• Order vs. Chaos: Are Anuic (Order) aligned vs the Padomaic (Chaos) aligned Daedra.
  • Screw This, I'm Outta Here: When they realized how much Mundus took out of them, they took off as quickly as they could. Supposedly, the sun and the stars were created when they broke through the dimension.

Akatosh, (a.k.a. Aka, Auriel, Tosh'Raka)

The Dragon God of Time.

Arkay (aka Orkey)

God of Life and Death. His followers are usually found in the Halls of the Dead around Skyrim or other cemeteries and crypts.

  • Ascend to a Higher Plane of Existence: One book claims that much like Talos he too ascended to godhood.
  • Everybody Hates Hades: Averted due to Arkay being the God of Death and Life. Most people think of him as a compassionate god who sometimes has to do bad things so that something good will happen elsewhere.
    • Played straight with his Old Nordic aspect, Orkey, the Old Knocker, who is despised by Nords for giving them shorter lifespans than mer in their mythology.
  • The Medic: Well, his blessing fortifies your hit points for a limited time, anyway.

Dibella

Goddess of Beauty. She is found primarily in Cyrodiilic and Nordic traditions.

  • Hot God: A god of beauty, so...
  • Innocent Flower Girl: She is always shown holding a delicate white flower. Her followers are not necessarily so innocent.
  • Love Goddess: Of a more carnal sort than Mara.

Julianos (a.k.a. Jhunal)

God of Wisdom and Logic. The Ancestor Moths and other orders dedicated to knowledge typically see him as their patron deity, and he is believed to govern magic in general as well.

Kynareth (a.k.a. Kyne)

Goddess of Air, according to some myths the first et'ada to agree to Lorkhan's plans to create Mundus. Known as Tava in Yokudan tradition, Kyne to the Nords, and Khenarthi in to Khajiit.

Mara

Goddess of Love, Mara is found in almost all Tamrielic religions.

  • Love Goddess: While Dibella focuses more on the carnal pleasures of love, Mara is more about commitment and matrimony.
  • Tenchi Solution: She's sometimes depicted as one of Shor's wives, along with Kyne.

Stendarr (a.k.a. Stuhn)

God of Mercy and Compassion; a protector deity.

  • God Is Good: For Men, apparently. He's described as an "apologist of Men", and he'll often intervene to protect humans against supernatural threats.
  • Knight Templar: One sect of worshippers, the Vigilant of Stendarr, claim that they are doing his will by wiping out any and all traces of Daedra, vampires, werewolves, or any other supernatural creatures that prey on mortals. The fact that some of these creatures may not be evil never comes up.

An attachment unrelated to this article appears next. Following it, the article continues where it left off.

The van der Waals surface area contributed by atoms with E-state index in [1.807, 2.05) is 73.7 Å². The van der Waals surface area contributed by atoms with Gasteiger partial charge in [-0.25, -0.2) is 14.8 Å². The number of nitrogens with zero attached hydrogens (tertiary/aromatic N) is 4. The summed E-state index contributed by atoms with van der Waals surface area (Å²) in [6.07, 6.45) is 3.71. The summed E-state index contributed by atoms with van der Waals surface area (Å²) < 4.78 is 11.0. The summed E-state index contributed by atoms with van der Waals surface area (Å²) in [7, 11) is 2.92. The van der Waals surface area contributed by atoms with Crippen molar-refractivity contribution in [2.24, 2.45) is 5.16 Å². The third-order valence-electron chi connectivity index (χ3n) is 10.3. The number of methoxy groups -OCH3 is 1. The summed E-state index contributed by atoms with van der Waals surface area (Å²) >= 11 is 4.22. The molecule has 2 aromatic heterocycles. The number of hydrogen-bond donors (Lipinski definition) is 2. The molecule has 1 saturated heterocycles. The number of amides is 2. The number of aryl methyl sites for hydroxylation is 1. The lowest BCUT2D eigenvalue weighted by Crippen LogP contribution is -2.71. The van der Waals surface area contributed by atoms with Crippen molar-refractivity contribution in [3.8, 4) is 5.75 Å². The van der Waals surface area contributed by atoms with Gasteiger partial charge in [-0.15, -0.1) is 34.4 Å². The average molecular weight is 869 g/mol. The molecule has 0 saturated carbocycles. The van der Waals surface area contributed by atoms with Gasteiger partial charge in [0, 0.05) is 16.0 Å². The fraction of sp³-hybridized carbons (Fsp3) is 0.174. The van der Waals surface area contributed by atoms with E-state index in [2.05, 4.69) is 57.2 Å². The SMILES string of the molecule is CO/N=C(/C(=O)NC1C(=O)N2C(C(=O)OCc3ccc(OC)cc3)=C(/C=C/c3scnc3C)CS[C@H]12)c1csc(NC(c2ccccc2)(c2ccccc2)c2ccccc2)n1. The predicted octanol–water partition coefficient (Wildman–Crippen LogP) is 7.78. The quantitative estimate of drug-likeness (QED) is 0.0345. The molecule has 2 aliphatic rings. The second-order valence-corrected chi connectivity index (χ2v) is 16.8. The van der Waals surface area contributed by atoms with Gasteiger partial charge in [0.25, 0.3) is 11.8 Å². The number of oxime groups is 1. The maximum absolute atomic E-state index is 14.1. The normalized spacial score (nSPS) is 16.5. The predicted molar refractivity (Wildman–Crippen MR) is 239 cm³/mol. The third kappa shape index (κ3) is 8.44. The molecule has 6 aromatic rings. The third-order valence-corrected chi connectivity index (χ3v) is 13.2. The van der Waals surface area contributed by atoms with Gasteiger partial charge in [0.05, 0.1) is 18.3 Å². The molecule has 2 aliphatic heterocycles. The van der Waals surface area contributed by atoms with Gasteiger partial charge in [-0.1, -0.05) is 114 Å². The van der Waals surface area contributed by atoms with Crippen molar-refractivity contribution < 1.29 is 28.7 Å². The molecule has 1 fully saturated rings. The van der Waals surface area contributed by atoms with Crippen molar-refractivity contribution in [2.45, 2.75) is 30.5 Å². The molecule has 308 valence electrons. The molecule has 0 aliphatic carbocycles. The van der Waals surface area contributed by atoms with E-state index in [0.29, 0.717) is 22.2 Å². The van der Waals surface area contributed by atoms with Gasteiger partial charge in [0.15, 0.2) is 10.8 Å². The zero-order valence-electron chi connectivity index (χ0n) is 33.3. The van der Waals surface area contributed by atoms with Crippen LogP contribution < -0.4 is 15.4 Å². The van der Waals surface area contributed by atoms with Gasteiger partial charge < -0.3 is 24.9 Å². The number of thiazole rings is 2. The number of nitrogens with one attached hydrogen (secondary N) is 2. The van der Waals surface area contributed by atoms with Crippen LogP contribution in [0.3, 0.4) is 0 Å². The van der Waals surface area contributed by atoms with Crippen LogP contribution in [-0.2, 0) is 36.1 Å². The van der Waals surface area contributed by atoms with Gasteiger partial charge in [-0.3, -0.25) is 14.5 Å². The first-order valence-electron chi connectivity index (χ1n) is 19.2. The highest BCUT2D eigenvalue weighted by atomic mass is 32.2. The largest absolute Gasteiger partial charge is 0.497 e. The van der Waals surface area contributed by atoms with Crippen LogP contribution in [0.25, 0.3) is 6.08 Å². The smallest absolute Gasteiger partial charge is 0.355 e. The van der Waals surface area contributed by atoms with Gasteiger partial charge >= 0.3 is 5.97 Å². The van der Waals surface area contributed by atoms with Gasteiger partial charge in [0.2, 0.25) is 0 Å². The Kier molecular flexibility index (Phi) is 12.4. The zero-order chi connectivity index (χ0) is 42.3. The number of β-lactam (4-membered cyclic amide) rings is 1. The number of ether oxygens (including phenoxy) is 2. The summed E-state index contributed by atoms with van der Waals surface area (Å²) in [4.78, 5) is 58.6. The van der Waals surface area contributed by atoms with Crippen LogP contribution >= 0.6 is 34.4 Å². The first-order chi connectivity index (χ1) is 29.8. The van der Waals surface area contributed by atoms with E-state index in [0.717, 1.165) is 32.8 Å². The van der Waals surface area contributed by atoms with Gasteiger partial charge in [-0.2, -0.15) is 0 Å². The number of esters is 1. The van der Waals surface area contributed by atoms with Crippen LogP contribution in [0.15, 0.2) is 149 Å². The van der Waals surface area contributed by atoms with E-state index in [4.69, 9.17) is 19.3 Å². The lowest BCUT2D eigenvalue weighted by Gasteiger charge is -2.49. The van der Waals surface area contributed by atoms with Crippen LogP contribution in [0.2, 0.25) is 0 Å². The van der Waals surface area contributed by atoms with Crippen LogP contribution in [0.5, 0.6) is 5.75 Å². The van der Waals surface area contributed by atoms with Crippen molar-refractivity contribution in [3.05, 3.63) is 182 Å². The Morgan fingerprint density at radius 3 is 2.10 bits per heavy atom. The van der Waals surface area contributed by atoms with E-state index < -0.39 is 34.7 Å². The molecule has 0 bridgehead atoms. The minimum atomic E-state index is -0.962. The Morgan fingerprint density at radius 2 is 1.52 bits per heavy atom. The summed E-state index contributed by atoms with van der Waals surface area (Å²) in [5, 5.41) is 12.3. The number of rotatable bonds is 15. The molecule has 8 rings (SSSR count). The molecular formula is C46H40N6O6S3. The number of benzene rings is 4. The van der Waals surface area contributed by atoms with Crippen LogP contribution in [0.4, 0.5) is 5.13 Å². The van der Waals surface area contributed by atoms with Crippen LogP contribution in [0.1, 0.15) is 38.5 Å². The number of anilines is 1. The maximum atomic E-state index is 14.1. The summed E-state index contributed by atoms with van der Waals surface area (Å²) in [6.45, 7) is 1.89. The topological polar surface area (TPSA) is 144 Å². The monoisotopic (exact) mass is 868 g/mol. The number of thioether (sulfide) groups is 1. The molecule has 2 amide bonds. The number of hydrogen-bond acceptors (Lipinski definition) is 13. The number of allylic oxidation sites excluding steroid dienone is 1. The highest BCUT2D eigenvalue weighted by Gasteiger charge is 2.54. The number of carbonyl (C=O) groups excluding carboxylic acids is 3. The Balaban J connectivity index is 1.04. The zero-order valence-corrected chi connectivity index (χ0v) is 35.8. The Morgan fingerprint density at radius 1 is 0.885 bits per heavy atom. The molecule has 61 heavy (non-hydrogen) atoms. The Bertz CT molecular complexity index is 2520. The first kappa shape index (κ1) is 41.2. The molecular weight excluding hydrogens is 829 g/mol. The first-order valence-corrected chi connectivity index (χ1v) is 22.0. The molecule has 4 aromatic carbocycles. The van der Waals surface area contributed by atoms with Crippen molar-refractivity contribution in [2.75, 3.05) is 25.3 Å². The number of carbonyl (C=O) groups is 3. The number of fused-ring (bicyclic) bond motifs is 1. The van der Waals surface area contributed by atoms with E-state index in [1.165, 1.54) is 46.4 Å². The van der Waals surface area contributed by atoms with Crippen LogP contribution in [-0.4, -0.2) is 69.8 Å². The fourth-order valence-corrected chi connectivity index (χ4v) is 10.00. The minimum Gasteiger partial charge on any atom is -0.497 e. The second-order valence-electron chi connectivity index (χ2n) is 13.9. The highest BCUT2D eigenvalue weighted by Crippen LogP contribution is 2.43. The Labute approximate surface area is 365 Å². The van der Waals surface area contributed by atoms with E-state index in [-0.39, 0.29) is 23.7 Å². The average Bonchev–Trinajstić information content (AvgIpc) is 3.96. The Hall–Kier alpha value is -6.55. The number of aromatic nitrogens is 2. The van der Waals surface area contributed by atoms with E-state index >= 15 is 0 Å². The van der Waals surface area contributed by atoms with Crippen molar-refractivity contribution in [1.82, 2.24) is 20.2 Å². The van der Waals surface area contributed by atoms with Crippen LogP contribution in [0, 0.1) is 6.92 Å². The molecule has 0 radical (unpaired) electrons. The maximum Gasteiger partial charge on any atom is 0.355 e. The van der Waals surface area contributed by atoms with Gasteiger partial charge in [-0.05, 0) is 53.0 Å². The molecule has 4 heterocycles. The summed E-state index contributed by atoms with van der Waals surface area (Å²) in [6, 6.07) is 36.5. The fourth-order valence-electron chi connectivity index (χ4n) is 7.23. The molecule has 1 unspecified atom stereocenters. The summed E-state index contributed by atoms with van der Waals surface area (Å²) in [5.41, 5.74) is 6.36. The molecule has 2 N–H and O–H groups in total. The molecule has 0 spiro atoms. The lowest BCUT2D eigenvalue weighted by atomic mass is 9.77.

Zenithar (a.k.a. Tsun)

The God of Commerce and Trade. His province is mercantile, barter, labor, communication and the middle class.

  • Reasonable Authority Figure: He's described as the "most in touch" with mortal affairs, due to his belief that hard work and fair play is the key to peace and prosperity.
  • Invincible Hero: According to his worshippers, he is "the god who will always win".
  • Xanatos Gambit: This is apparently his field of expertise, as no matter what, he will stand to gain from any action.

The Daedra

Divine beings that did not take part in the creation of the world, but are often involved in the affairs of mortals. Most tend to be seen as evil, often drawing comparisons to demons, though this varies between cultures.

The most powerful and important of the Daedra are the Daedric Princes. They typically inhabit various planes of Oblivion, though they are known to journey to Mundus from time to time. Mortals who gain their favor become their champions, and are gifted with one of their artifacts, a unique and enchanted item. There are 17 known Daedric Princes following the events of Shivering Isles. 16 appear in Daggerfall, 7 appear in Morrowind, all 17 appear in Oblivion, but only 16 of them are appear in Skyrim. Note that while they may appear as male or female, Daedric Princes are beyond any such qualification.

Tropes applicable to all Daedric Princes:

  • A Form You Are Comfortable With: All of them to some extent, except perhaps for Hermaeus Mora. Because of this, it is speculated that You Cannot Grasp the True Form.
  • Blue and Orange Morality: Mortals tend to see them as evil or good (mostly evil), but Daedric Princes often insist they are far beyond these petty limits. Even the "good" Daedra would point out that applying human morality to beings like the Daedra operates on certain flawed assumptions.
  • Evil Counterpart: Though they're usually seen as this to the Divines, most of them benefit from having Mundus and mortals exist. In fact, there was no distinction between the Divines and Princes before Mundus.